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Investment Firm Sets Sights On LNG Tankers In $3.8B Deal

LNG storage facility

Investment firm CBI Energy and Chemical plans to order up to 20 LNG carriers, probably at South Korean shipyards, in deals worth around US$3.8 billion, Reuters reported on Wednesday, quoting two people in the know.

CBI Energy and Chemical, held by Australian and Canadian investors, also wants to buy floating LNG production and import terminals in its attempt to grow in Asia and Africa. The firm will be seeking to take advantage of the low energy prices to procure supply at favorable prices, according to an email to Reuters sent by Tony Leung, director at CBI Investment Management Limited.

CBI Energy and Chemical’s business plans for Africa and Asia entail extraction of natural gas, sea transportation, power generation, chemical plants, LNG plants and an LNG distribution network, including retail gas.

“South Korea's LNG carriers are the best in terms of design, shipbuilding and delivery speed,” Reuters quoted an executive at CBI as saying.

If the deal were to materialize, it could help at least partially prop up South Korea’s ailing shipbuilding industry, which has been plagued by a decline in the shipping industry amid low commodity prices, low freight rates, global trade slowdown, and a vessel glut. In a sign that the industry is in a downturn, South Korea’s fourth-largest shipyard STX filed for receivership in May, and shipping company Hanjin filed for bankruptcy protection a few months later.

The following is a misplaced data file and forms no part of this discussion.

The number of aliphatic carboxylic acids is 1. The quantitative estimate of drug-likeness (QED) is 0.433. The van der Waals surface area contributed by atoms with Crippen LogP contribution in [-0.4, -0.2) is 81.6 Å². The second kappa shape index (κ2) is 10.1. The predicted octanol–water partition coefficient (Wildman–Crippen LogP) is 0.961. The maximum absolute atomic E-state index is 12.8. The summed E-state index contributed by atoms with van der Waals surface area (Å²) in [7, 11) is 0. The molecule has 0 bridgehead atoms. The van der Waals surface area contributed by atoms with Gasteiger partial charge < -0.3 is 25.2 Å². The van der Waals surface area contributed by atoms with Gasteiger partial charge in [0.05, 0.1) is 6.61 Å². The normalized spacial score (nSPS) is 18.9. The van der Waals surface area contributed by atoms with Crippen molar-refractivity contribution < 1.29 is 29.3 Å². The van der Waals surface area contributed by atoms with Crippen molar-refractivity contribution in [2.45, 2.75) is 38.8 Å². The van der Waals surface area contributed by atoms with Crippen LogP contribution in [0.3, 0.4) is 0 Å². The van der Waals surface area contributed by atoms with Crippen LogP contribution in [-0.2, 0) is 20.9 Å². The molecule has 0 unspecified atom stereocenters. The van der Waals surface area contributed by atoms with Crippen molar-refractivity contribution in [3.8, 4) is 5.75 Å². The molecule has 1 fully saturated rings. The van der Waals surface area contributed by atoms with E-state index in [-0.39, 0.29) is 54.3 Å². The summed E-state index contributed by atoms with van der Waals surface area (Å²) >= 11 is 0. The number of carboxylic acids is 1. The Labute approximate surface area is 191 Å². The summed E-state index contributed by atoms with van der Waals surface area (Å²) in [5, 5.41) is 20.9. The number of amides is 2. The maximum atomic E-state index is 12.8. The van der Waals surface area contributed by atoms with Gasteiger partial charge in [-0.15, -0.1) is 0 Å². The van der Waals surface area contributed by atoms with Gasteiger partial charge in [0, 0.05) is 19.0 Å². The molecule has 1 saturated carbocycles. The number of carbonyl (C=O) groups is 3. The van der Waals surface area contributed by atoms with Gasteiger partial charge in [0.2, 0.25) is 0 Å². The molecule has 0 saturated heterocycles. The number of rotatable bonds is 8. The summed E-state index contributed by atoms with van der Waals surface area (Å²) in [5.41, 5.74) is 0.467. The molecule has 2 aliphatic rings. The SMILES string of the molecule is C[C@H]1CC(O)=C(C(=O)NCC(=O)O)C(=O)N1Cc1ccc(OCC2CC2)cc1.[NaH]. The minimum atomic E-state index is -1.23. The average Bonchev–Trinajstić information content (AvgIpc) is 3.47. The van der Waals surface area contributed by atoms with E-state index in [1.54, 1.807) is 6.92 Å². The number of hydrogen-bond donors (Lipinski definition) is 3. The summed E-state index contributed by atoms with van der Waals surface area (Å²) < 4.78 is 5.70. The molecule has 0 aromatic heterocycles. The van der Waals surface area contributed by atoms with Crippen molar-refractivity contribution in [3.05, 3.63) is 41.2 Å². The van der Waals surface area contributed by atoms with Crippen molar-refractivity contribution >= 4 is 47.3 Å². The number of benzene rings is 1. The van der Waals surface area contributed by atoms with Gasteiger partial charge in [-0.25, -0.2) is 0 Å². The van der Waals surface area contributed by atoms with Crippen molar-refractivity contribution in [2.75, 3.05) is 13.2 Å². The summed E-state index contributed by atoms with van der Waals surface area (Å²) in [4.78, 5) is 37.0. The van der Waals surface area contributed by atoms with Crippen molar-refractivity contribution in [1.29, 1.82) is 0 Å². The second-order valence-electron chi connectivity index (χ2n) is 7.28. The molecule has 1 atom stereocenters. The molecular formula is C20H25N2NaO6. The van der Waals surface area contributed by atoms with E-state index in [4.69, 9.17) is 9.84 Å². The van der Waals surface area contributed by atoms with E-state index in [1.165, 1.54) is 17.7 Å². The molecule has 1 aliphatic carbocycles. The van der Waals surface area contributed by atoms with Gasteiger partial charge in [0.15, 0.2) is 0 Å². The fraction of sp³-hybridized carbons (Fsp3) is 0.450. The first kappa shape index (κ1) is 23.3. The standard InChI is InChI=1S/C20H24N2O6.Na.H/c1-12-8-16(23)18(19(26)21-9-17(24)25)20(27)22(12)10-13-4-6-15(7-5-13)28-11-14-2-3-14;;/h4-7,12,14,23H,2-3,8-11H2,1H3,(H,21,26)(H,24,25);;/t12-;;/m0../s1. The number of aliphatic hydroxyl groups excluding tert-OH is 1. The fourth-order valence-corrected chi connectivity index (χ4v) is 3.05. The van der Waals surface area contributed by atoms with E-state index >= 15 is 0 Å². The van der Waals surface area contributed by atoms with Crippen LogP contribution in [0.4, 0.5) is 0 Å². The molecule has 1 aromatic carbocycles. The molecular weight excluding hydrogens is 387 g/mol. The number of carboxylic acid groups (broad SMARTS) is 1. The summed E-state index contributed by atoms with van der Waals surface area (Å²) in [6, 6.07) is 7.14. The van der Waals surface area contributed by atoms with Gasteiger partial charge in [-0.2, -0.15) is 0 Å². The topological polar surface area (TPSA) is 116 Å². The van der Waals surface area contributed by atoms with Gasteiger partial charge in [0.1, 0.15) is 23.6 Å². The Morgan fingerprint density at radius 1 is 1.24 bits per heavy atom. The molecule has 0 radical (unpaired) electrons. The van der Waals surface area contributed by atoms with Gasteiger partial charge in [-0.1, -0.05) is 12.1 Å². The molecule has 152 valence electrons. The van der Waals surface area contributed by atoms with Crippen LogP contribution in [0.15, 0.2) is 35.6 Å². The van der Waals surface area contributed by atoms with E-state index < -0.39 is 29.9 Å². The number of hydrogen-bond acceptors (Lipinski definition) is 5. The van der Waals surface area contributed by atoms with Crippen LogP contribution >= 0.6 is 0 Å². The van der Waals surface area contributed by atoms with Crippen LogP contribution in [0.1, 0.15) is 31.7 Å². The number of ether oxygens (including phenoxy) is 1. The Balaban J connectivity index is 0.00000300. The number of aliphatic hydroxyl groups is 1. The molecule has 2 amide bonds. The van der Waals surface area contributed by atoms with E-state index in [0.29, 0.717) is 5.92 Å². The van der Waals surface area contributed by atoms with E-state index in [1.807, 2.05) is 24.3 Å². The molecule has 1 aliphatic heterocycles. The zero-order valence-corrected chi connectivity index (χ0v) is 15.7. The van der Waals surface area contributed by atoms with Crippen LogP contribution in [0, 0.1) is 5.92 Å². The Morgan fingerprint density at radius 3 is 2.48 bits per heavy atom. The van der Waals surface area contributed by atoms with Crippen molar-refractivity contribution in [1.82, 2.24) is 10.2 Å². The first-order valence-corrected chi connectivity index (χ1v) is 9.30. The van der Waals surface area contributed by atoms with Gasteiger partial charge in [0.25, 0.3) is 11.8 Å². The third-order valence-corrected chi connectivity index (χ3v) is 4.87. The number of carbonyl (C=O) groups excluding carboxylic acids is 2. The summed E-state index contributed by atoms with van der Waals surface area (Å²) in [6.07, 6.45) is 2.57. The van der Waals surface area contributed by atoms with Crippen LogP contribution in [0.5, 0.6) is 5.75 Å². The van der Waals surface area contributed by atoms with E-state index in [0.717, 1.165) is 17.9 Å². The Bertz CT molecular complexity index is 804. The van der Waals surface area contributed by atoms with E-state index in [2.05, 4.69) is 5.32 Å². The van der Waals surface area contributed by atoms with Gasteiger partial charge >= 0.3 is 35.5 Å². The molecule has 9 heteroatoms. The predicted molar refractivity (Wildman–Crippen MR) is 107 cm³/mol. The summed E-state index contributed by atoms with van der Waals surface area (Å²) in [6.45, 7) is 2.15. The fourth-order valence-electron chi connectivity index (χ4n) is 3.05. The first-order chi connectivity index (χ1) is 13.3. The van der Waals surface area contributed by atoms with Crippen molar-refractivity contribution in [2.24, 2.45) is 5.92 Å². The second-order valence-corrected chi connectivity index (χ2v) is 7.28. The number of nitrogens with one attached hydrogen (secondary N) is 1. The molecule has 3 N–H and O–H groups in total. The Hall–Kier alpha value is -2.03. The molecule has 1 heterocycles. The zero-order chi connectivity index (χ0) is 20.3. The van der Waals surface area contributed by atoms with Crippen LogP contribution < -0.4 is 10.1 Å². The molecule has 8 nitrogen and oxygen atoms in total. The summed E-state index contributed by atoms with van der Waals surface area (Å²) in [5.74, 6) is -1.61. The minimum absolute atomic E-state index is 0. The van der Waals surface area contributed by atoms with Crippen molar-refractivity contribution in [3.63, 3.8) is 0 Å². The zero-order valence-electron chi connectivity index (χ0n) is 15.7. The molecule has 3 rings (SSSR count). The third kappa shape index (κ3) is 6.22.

CBI Energy and Chemical’s move on the Asian gas market makes business sense, because according to the U.S. Energy Information Administration (EIA), Asia’s LNG imports rose in the first half this year, led by India and China. Japan, South Korea, China, India, and Taiwan combined accounted for 68 percent of global LNG imports last year. These five countries saw their combined imports rise by 1 percent in the first half this year, as higher Chinese and Indian imports more than offset declines in the mature LNG markets of Japan and South Korea, the EIA said.

By Tsvetana Paraskova for Oilprice.com

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